Yes, there were issues to be solved, like how to auto load the pins to customers accounts and validate the phone numbers of the customers. But eventually we worked it out and we had a solution in place. Then we added the website and text to pay components. We now have what we call the “Cell Pay” platform. With the platform, the wireless store captures residual income even if the customer can’t make it to the store. Wireless stores have the comfort of knowing that they can take payments and make profits from those customers unable to come in. They can now educate their customers on how to make a payment directly with the store. This guarantees that the customer is a life customer, because they won’t want to make a change. Making a payment becomes an automatic task and the store will always profit from that.
AH: What about competing systems?
Our company is the only solution that offers 4 methods of acceptance: (1) text to pay; (2) pay by phone; (3) mobile optimized site; and (4) mobile app. The competitors are only developing app/web solutions.
AH: From the customer’s point of view, how does this make him feel?
The customer feels he has more control and this creates a higher sense of loyalty. He can text to make payment, call on the phone and pay or use the site/app. Instead of just going to the store and making payment.
AH: Does the system help with postpaid customers?
We can’t accept postpaid payments through Cell Pay. But many postpaid customers are switching to prepaid and they are used to having multiple ways to make payments. So wireless stores that use Cell Pay need to have a payment system in place ready to accept that customer’s payment.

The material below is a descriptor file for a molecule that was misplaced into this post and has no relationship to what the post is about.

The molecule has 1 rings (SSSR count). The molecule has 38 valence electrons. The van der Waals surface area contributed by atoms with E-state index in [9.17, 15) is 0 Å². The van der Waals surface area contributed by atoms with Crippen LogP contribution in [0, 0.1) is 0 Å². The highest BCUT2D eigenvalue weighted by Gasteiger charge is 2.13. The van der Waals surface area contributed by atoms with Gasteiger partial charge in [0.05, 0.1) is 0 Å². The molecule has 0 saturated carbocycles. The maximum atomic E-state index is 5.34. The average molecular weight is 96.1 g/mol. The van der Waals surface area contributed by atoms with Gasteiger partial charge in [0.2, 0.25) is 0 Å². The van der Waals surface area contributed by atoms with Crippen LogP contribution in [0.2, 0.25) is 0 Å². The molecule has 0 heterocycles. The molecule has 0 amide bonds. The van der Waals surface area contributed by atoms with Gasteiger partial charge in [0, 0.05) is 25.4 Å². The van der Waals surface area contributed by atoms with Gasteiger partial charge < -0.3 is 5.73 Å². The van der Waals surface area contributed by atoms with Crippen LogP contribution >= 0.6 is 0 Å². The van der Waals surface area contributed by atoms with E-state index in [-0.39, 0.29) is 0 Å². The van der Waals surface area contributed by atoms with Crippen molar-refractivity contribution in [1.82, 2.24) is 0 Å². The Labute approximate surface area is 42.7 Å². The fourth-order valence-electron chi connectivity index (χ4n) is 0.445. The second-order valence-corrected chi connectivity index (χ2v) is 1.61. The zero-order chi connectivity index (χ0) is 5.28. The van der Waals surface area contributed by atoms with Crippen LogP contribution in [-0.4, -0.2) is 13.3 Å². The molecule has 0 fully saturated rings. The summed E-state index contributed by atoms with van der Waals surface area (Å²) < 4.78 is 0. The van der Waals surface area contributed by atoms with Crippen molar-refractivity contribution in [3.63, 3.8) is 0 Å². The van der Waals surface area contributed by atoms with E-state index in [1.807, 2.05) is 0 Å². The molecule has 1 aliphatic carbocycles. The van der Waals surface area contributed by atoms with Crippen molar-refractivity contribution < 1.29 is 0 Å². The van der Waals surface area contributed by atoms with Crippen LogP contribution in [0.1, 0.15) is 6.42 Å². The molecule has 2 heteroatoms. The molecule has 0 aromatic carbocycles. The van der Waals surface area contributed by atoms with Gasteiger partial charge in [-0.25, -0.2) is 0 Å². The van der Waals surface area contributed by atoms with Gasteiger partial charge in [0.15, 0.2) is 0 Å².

AH: How does the Cell Pay platform work?
We set up a store as a new profile in our system and assign the store a virtual phone number and a sub domain under When customers call the store’s number or visit the store’s site, we track the payments and discounts. Pay Cell Systems processes the credit card sale and issues the pin number to be loaded on the wireless account. The store instantly receives an email that a new transaction has occurred. By the 15th of the next month the store receives their discount commission earned from any sales of the previous month.
AH: What does it cost the wireless retailer store for Cell Pay?
We charge $14.95 a month, with no set up fees. We charge a fair price because we know how tough it is for the dealers and I used to be one myself. There’s no need to overcharge from a product that’s designed to help dealers make money.
AH: Are wireless dealers usually stand-alone stores?
The dealers that use our system are kiosks, stand-alone stores, repair shops and online stores. We also have some churches that use the system to accept payments from their members. The system actually provides a great way for any organization to fundraise.
AH: What are you doing nowadays to keep your retail business operating?
I no longer do retail. I’m all into “technology,” which includes running the day to day operations of Pay Cell Systems. I am also working on another technology startup and working with a local technology incubator in Pensacola, FL.
AH: I follow you and your groups on Facebook, which is how I learned about you and your company. What was your intent in starting the Facebook group?
Well I started the Facebook group in 2011 as a place to talk to other dealers. At that time I was still a wireless store owner, but I had no one to connect with. I still love the world of wireless dealers and the whole industry. The Prepaid Wireless Dealers group on Facebook now has over 1100 followers in the group. There are also 5 other categorized groups that I run. These consist of a GSM unlocking group, Master Dealer’s group, Cell Phone Repair group, Handset Group and a CDMA flashing group. I am delighted to have made a way for dealers to interact with each other. It’s a great tool that allows people to express their frustrations or delight. In one great example, members have banded together on a donation page for a hospitalized dealer. It’s turned into a family for many people to talk about wireless. •

Jibril Sulaiman is President of Pay Cell Systems. Visit Pay Cell Systems online